Injured Georgia Workers May Seek Compensation from Third Parties
If you suffer an illness or injury as a result of your employment in Georgia, you may be entitled to benefits through the Georgia workers’ compensation system. Those benefits may include the cost of medical care as well as weekly wage replacement while you are unable to work.
While these benefits are certainly important, they often fall short of fully compensating a worker. Unfortunately, additional compensation is unavailable from your employer. However, if a third party caused or contributed to your injuries, you could be entitled to file a personal injury lawsuit against the third party for additional compensation.
The purpose of the workers’ compensation system is to avoid the need for litigation when a worker is injured on the job. Prior to the establishment of workers’ compensation systems across the United States, a worker had to pursue a negligence lawsuit for compensation for job injuries. An injured worker would receive compensation only when the case was resolved, often months down the road — assuming the lawsuit was successful. In the meantime, a worker had no way to cover the cost of medical treatment much less provide for a family.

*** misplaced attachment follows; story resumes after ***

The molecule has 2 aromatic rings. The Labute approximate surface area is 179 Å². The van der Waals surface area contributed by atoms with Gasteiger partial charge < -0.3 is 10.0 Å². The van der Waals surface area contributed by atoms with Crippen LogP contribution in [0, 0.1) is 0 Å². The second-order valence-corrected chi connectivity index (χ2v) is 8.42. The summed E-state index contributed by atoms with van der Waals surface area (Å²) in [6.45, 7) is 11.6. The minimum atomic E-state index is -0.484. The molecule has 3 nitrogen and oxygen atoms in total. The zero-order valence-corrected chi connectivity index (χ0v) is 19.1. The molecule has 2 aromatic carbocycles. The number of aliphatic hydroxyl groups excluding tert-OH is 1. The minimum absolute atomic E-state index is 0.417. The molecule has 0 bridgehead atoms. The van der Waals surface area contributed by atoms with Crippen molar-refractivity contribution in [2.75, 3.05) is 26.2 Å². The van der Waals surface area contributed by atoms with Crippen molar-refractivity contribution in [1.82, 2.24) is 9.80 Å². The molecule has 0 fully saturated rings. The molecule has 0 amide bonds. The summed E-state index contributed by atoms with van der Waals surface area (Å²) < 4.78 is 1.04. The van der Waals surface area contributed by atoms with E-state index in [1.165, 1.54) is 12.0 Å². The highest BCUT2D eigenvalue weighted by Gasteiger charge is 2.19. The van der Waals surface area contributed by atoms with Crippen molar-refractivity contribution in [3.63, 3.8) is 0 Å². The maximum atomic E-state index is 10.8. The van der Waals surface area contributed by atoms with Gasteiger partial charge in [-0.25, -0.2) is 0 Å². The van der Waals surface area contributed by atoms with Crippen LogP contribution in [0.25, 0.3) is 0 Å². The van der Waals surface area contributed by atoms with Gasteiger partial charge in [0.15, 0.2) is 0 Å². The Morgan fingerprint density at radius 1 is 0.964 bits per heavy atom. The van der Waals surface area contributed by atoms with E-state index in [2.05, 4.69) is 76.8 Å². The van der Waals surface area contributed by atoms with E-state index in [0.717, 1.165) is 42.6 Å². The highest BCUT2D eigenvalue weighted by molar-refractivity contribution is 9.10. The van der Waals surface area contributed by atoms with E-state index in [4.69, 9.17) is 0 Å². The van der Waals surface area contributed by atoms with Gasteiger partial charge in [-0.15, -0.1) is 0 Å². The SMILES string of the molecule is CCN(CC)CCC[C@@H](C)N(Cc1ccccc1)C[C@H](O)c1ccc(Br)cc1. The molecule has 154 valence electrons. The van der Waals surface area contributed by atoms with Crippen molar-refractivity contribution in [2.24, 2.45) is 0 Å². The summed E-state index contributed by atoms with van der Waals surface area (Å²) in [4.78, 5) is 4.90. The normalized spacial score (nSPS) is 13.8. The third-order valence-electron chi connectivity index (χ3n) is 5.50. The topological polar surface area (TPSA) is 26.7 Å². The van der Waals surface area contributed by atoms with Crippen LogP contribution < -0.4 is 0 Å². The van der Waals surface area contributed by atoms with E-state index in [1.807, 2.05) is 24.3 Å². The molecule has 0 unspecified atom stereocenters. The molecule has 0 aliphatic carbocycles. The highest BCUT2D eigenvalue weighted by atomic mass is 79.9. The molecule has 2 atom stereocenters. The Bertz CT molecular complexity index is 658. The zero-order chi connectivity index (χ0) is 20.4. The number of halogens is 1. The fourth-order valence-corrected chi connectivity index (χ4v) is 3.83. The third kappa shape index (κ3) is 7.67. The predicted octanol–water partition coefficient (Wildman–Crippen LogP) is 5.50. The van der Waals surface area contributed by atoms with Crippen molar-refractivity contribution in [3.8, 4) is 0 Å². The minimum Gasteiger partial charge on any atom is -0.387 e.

The workers’ compensation system solved this problem by eliminating the need for an injured or ill worker to prove negligence on the part of an employer. As long as the injury or illness is work-related, benefits are available almost immediately.
The drawback to the workers’ compensation system is that the benefits are limited. A worker can receive a maximum of two-thirds of his or her average weekly wage in wage replacement benefits, and compensation for pain and suffering is not available. If a third party’s negligence was a contributing factor in the accident, however, the third party could be required to pay compensation as a result of a lawsuit.
Third-party liability often arises in construction site accidents. Imagine that you are part of a landscaping crew at a construction site where there are a number of subcontractors. Suddenly, a pack of shingles falls off the roof because a worker for the roofing company failed to properly secure the pack. The shingles hit you in the head and cause serious, potentially long-term injuries.
Because you were on the job at the time, you would likely be entitled to Georgia worker’s compensation benefits. The negligence of the roofer could also give rise to a third-party lawsuit against the roofer and the roofer that employs the worker. Not only could you be entitled to additional compensation for medical bills and lost wages but also compensation for pain and suffering.
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